– John F. Grimes, OSU Extension Beef Coordinator
On January 21st, the Ohio Cattlemen’s Association (OCA) held their Annual Meeting and Awards Banquet at the Nationwide Hotel and Conference Center in Lewis Center, Ohio. The Annual Meeting portion of the day featured an excellent lineup of speakers on a variety of topics important to the beef industry. The Association conducted their business meeting which included the enactment of several policies that addressed Continue reading
– Victor Shelton, NRCS State Agronomist/Grazing Specialist
I know that there are a lot of people who really enjoy winter. I’m not one of them. The only good things about winter is I don’t have to mow the yard and I might find more time to catch up on my reading. The best part of winter is when it’s over!
Time to frost seed!
Winter does tend to be one of the better times for me to do some maintenance. I spend time fixing or building fences, as long as the ground isn’t frozen too much, recycling old metal, removing brush, and frost-seeding clover. Just like Continue reading
– Derrell S. Peel, Oklahoma State University Extension Livestock Marketing Specialist
Retail beef prices will continue adjusting down in 2017 due to retail market dynamics and continued growth in domestic beef consumption this year. The most recent All Fresh retail beef prices in November were $554.20/cwt., down 7.5 percent from one year earlier. All Fresh retail beef prices peaked in July, 2015 and have decreased 9.8 percent from the peak through November, 2016.
The average monthly price decrease since the peak has been 0.6 percent per month but the rate of decrease accelerated in Continue reading
– Katelyn McCullock, Economist,American Farm Bureau Federation
The USDA NASS annual crop production report showed significant revisions to the hay acres harvested in 2016. Changes from the October crop report indicated a 7% (1.2 million) reduction in the number of alfalfa acres harvested and a 4% (1.5 million) reduction in all other hay acres harvested. Final acres showed South Dakota, Wisconsin and Iowa having more than 200 thousand acres taken out of alfalfa production. North Dakota, Ohio, South Dakota, Missouri, Kentucky, all had declines of Continue reading
– Stan Smith, OSU Extension PA, Fairfield County (this article first appeared 1/16/17 in Ohio Farmer on-line, and will appear in the March 2017 issue of The Ohio Farmer magazine)
Regardless what aspect of agriculture – or life – we might be involved in, occasionally we all slip into the “same old, same old” trap. That is, doing it the way we’ve always done it simply because we always have. As the extraordinary cattle prices we enjoyed in recent years have settled back to levels that many might now call normal, perhaps it’s time to take another look at ways to enhance profitability in the cow/calf sector. In fact, today, let’s explore marketing and approach it not by thinking about the next high in the beef cattle market, but instead simply trying to Continue reading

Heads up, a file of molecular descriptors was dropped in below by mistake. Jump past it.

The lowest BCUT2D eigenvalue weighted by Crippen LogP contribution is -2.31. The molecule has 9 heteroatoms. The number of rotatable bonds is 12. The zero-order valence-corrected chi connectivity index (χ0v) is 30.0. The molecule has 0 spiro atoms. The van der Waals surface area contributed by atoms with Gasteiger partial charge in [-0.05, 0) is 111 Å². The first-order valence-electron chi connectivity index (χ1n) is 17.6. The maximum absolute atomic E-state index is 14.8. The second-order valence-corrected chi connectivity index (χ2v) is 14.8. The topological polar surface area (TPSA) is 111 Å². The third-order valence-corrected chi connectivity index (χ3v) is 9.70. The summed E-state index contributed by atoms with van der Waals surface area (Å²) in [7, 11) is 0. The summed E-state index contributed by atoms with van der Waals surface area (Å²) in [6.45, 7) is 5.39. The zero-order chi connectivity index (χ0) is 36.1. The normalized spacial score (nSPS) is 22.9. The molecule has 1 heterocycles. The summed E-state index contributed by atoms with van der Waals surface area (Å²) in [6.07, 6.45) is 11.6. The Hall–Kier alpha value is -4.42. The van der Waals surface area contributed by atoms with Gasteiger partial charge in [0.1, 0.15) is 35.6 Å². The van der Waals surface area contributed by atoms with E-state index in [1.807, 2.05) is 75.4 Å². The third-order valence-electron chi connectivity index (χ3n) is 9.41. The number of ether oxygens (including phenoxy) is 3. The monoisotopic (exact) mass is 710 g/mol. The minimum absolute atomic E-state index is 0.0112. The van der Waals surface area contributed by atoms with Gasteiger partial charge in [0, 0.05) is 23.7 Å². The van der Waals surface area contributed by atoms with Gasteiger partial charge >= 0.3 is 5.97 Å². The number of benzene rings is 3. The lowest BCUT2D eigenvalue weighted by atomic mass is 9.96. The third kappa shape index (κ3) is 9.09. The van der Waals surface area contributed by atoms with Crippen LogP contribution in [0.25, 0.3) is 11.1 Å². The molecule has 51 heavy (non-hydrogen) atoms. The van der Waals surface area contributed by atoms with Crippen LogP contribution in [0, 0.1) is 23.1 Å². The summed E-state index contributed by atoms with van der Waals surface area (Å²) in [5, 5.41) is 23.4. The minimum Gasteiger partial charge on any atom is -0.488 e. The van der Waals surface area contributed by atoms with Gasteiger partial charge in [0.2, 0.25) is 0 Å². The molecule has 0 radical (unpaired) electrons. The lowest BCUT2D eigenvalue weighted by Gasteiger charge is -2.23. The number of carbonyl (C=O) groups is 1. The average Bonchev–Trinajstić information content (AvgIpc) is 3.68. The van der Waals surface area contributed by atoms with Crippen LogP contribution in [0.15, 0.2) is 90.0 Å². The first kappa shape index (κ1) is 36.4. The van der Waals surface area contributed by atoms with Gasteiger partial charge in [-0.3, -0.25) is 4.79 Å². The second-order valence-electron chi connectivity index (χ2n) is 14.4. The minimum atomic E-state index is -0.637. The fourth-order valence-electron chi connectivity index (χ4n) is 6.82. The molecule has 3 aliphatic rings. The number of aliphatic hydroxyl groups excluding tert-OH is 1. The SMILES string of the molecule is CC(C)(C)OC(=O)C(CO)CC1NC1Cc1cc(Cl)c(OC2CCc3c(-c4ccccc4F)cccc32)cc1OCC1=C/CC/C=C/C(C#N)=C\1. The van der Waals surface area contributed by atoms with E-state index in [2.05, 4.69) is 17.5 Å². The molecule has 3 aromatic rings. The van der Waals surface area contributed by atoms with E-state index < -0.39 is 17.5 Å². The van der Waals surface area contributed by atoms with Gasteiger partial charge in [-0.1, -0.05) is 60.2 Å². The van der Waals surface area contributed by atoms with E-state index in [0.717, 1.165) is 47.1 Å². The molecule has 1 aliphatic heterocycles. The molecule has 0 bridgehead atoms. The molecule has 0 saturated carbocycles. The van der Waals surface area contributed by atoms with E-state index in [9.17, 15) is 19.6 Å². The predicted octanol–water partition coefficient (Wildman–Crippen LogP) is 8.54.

– Kevin Laurent, Extension Associate, University Of Kentucky and Tim Dietrich, Kentucky Department of Agriculture
The CPH Report (Kentucky Certified Pre-Conditioned for Health) expands the analysis of CPH-45 sales to estimate the economic value of preconditioning calves prior to marketing. This report summarizes all CPH-45 sales held in calendar year 2016. Only sales of 200 head or more were included in this summary. Every attempt has been made to use as much actual data as possible in calculating these estimates (see the column descriptions below Continue reading
– Dr. Jeff Lehmkuhler, Associate Extension Professor, Beef Extension Specialist, University of Kentucky
Pasture fields seem to be overlooked with regards to applying management. Many folks will soil test hay fields and apply some level of fertility, though it may be less than the soil test recommends. This seems to be more evident when profit margins are tight. Corn experts have recommended fertility rates in relation to economic returns rather than maximal yields. In other words, the rate of fertilizer added is based on both soil test recommendations and expected improvement in yield. This concept takes into account the cost:benefit relationship that exists for inputs and outputs. Should beef producers not have this same mindset when it comes to hay production and take this Continue reading
– Dr. Kenny Burdine, Livestock Marketing Specialist, University of Kentucky
Fed cattle markets have sustained their improvement since fall with fed cattle trading around $117 for the week ending January 6, 2017. This is nearly a $20 per cwt improvement from their fall lows (see chart below). CME© Feeder Cattle futures have risen by roughly the same amount over that time. In Kentucky, 550 lb M / L #1-2 steer calves have been moving in the $120’s with value-added groups selling Continue reading
– John F. Grimes, OSU Extension Beef Coordinator
The Ohio State University Extension Beef Team would like to invite anyone with an interest in beef production to attend the upcoming 2017 Ohio Beef Cattle School. This educational series will begin on Tuesday, January 17 and continue on February 7 and February 28, 2017 and will start each evening at 7:00 p.m. These sessions will follow a similar format used in the past as each session will be broadcast locally via an internet link.
The programs will focus on the three primary Continue reading
Composting livestock mortalities can be an efficient and inexpensive method of disposing of on-farm mortalities. Rendering facilities are becoming harder to come by and so are landfills that accept livestock mortalities. Transportation costs are increasing as well. Composting offers a year round on-farm alternative that may be more cost effective than other disposal methods. Once the compost cycle is complete, the finished product can be land applied to the farm’s fields as a nutrient resource.
To start composting livestock mortalities, one must Continue reading